Heidelcast 37: Around The Horn And The Globe With NAPARC

The Heidelcast answers a phone call asking about NAPARC and what distinguishes the various confessional Reformed denominations and federations from each other. Thanks to the Rev Dr David Hall, Sr Pastor of Midway Presbyterian Church, (PCA) in Powder Springs, GA, the Rev Mr Chris Gordon, pastor of Escondido URC and host of Abounding Grace Radio, John Muether, Dean of Libraries at RTS and elder at Reformation OPC (Oviedo, FL), and Jerry O’Neill, President of RPTS for taking our call and answering our questions.

Here’s the episode:

If you benefit from the Heidelcast please share it with your friends. Leave a rating on iTunes so that others find it. Don’t miss an episode. Subscribe to the Heidelcast in iTunes.

iTunes

Send us a note and we may read it on the show and remember, when the coin in the coffer clinks… Thanks for your support.

15 comments

  1. Since the URCNA is fairly young, a question comes to mind: Why not, instead of forming a new denomination or federation, just join an existing body after leaving the CRC? Is there or were there distinctives that made it preferable to form a new body? Were there not other Continental Reformed bodies? Looking from the outside in, I get the sense that there were or are unique things which those who formed the URCNA wanted to preserve.

    • Alberto,

      Fair question. My best advice is to take a look at the history of the URCNA by Cornel Venema in Always Reformed. I think it is fair to say that one of the hopes of the URCs was ecumenical from the start but it also the case that, largely coming out of the CRC, the congregations that formed the URC wanted to continue in the Three Forms tradition. Among the Three Forms churches there are genuine differences. The Free Reformed come from a more pietist tradition as do the Netherlands Reformed. The PRCs reject the free offer and the other aspects of the Reformed tradition. The (German Reformed) RCUS wasn’t “Three Forms” yet when the URCs were formed. They were Heidelberg only. The URCs have been in ecumenical discussions with the CanRCs and the OPCs for year. The recent decision by the CanRCs effectively to tolerate the FV movement will likely be fatal to CanRC-URC discussions. I think most of what was left of the Orthodox Reformed have united with the URCs.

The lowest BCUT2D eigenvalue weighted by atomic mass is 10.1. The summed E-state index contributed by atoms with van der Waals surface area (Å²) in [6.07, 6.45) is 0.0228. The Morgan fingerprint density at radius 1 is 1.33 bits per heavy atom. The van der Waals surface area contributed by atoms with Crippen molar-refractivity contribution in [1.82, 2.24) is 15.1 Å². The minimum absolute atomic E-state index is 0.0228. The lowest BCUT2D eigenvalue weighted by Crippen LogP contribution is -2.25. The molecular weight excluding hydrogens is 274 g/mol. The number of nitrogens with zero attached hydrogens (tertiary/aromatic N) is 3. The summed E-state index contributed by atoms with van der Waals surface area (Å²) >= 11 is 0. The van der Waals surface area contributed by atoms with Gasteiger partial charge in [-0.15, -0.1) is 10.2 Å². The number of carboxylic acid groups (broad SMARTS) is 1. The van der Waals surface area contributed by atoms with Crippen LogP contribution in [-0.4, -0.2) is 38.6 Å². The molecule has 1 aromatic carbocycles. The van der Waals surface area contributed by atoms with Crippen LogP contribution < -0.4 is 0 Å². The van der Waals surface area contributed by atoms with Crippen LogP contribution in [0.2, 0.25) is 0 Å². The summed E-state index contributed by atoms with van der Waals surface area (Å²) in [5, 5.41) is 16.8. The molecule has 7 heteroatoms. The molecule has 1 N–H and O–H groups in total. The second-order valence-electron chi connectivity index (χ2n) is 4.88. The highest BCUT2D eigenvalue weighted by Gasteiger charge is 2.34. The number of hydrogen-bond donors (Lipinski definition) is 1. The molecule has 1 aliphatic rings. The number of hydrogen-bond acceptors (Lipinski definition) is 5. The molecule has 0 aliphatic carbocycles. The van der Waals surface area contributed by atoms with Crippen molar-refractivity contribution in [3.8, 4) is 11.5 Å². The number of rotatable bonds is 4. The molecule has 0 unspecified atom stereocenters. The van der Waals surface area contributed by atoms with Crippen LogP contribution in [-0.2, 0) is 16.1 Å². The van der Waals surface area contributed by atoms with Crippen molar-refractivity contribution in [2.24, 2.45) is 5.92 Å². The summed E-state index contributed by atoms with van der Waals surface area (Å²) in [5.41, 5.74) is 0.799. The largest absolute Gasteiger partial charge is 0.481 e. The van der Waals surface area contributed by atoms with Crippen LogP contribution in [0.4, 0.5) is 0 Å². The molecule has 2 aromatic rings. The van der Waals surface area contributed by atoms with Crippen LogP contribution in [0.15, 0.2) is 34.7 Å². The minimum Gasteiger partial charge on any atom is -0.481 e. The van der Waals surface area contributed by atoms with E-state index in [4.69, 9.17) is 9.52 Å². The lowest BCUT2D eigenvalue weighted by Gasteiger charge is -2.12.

2. Question on acronyms, should PRC reference the Presbyterian Reformed (Westminster Standards, acapella Scottish Metrical Psalm singers) versus the PRCA (Protestant Reformed)?

    • BTW Jeremy, we do call ourselves Reformed Presbyterians (RP), not Presbyterian Reformed (PR). At first the acronym soup confused me because I have been in the RPCNA all my life and didn’t want to hear that we have rejected the well-meant offer of the Gospel, and then I realized my brain was flipping the R and the P so I was settled down and reminded myself that I’m encountering something new. If you want to hear what we think of the some of the PRs “unique” positions David Silversides has a really good address on sermonaudio on the Free Offer, or well-meant, Offer of the Gospel.

    • Thanks Nathan

      I was referencing the Presbyterian Reformed Church (PRC) denomination, as opposed to the RPCNA, both being acapella Psalm singing, though the former uses the 1650 Scottish Metrical Psalter. Also seems to be atleast some in the RPCNA which observe holy days, whereas the PRC holds to the Westminster Directory of Public Worship and thus do not.